A Master of
(Latin: Magister Artium; abbreviated MA; also Latin:
Artium Magister, abbreviated AM) is a person who was admitted to a
type of master's degree awarded by universities in many countries, and
the degree is also named Master of
in colloquial speech. The
degree is usually contrasted with the Master of Science. Those
admitted to the degree typically study linguistics, history,
communication studies, diplomacy, public administration, political
science, or other subjects within the scope of the humanities and
social sciences; however, different universities have different
conventions and may also offer the degree for fields typically
considered within the natural sciences and mathematics. The degree can
be conferred in respect of completing courses and passing
examinations, research, or a combination of the two.
The Master of
traces its origin to the teaching license or
Licentia docendi of the
1.4 Nordic countries
1.5 United Kingdom and Ireland
1.5.1 Most universities
1.5.3 Oxford, Cambridge, Dublin (conferred)
1.5.4 Oxford, Cambridge (earned)
2 North America
In Germany, the traditional equivalent of the postgraduate Master of
Arts was the Magister Artium. This degree, which usually required 5
years of studies, did exist in former
West Germany and in reunited
Germany, but not in former
East Germany where all degree courses led
Diplom degrees. Traditional Magister degrees were granted in social
sciences and most of the humanities (International Business, Affairs,
European Studies and
Economics included), with the exception of visual
and performing arts such as music and theatre.
The Magister Artium was either a double major degree or a combination
of one major and two minors. German postgraduate Master's of
Master's of Science degrees were introduced in 2001. Therefore, the
new Master of
Arts and the old Magister Artium degrees existed side by
side until the phase out of the old degrees since 2010; Magister
Artium degrees are still awarded (as of 2014). The new Bachelor of
Arts and Master of
Arts degrees together also require 5 years of
studies, which is the reason why the new Master of
Arts and the old
Magister Artium degrees are considered equivalent.
MA degree can be obtained after completion of 120 credits and 2 years
of studies at the
University of Hamburg.
In the Netherlands, the Master of
Arts and the Master of Science
degrees were introduced in 2002. Until that time, a single program
that led to the doctorandus degree (or the ingenieur degree in the
case of technical subjects) was in effect, which comprised the same
course load as the Bachelor and Master programs put together. Those
who had already started the doctorandus program could, upon completing
it, opt for the doctorandus degree (before their name, abbreviated to
'drs.'; in the case of ingenieur, this would be 'ir.'), or simply use
the master's degree (behind their name) in accordance with the new
standard (so, 'MA' or 'MSc'). Because these graduates do not have a
separate bachelor's degree (which is in fact – in retrospect –
incorporated into the program), the master's degree is their first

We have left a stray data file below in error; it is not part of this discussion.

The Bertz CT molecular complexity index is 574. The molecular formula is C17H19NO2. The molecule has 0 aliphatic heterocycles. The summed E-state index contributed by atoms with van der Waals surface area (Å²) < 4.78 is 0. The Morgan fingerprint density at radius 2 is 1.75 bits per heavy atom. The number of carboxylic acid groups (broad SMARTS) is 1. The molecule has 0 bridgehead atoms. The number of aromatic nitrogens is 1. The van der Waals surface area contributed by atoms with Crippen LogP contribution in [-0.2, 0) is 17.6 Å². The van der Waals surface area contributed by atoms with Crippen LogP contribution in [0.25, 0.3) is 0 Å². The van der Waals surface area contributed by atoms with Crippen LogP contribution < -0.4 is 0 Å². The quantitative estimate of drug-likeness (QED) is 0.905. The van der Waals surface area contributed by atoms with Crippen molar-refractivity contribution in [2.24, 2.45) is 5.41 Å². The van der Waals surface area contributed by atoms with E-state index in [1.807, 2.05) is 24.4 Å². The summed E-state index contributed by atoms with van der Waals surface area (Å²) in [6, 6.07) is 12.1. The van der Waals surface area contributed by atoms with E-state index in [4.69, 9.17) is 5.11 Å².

The Polish equivalent of Master of
Arts is "magister" (its
abbreviation "mgr" is placed before one's name, like dr). At the
technical universities, one is awarded with inżynier (engineer) after
three years and then with "magister" after completing another two
years of study and graduating. Such persons use titles "mgr inż". In
the 1990s, the MA programs usually lasting 5 years were replaced by
separate 3-year bachelor's and 2-year master's programs. The degree is
awarded in the arts (literature, foreign languages, filmmaking,
theatre etc.), natural sciences, mathematics, computer science fields,
and economics. The completion of a research thesis is required. All
master's degrees in Poland qualify for a doctorate program.
In Finland, Denmark and Norway, the master's degree is a combined
taught/research degree, awarded after 2 years of studies after
completing the bachelor's degree. The student is required to write a
In Finland, this master's degree is called a filosofian maisteri
(Finnish) or filosofie magister (Swedish) degree, and it is
abbreviated as FM or "fil.mag.".
In Sweden, there is still an intermediate degree between the Bachelor
(kandidat) and Master called magister which only requires one year of
studies, including a scientific thesis after completing the bachelor's
degree. This fourth year typically constitutes the first half of
Master programme. If not, it may be supplemented by a fifth year and a
Master's thesis to obtain a master's degree in the field of study.
United Kingdom and Ireland
The MA is typically a "taught" postgraduate degree, involving
lectures, examination, and a dissertation based on independent
research. Taught master's programs involve one or two years of
full-time study. Many can be done part-time as well. Until recently,
both the undergraduate and postgraduate master's degrees were awarded
without grade or class (like the class of an honours degree).
Nowadays, however, master's degrees are normally classified into the
categories of Fail, Pass, Pass with Merit, or Pass with Distinction.
This education pattern in the United Kingdom is followed in India and
many Commonwealth Nations.
Master of Laws
Master of Laws (LLM) is the standard degree taught for law, but
certain courses may lead to MA, MLitt,
Master of Studies (MSt), and
Bachelor of Civil Law (BCL) at Oxford. All of these degrees are
considered substitutes to one another and are thus generally
In the ancient universities of Scotland, the degree of Master of Arts
is awarded in universities as a four-year undergraduate degree, see
The Master of
Arts is awarded in arts, humanities, theology, and
social sciences. However, some universities—particularly those in
Master of Letters (MLitt) to students in the
arts, humanities, divinity, and social sciences.
Oxford, Cambridge, Dublin (conferred)
Main article: Master of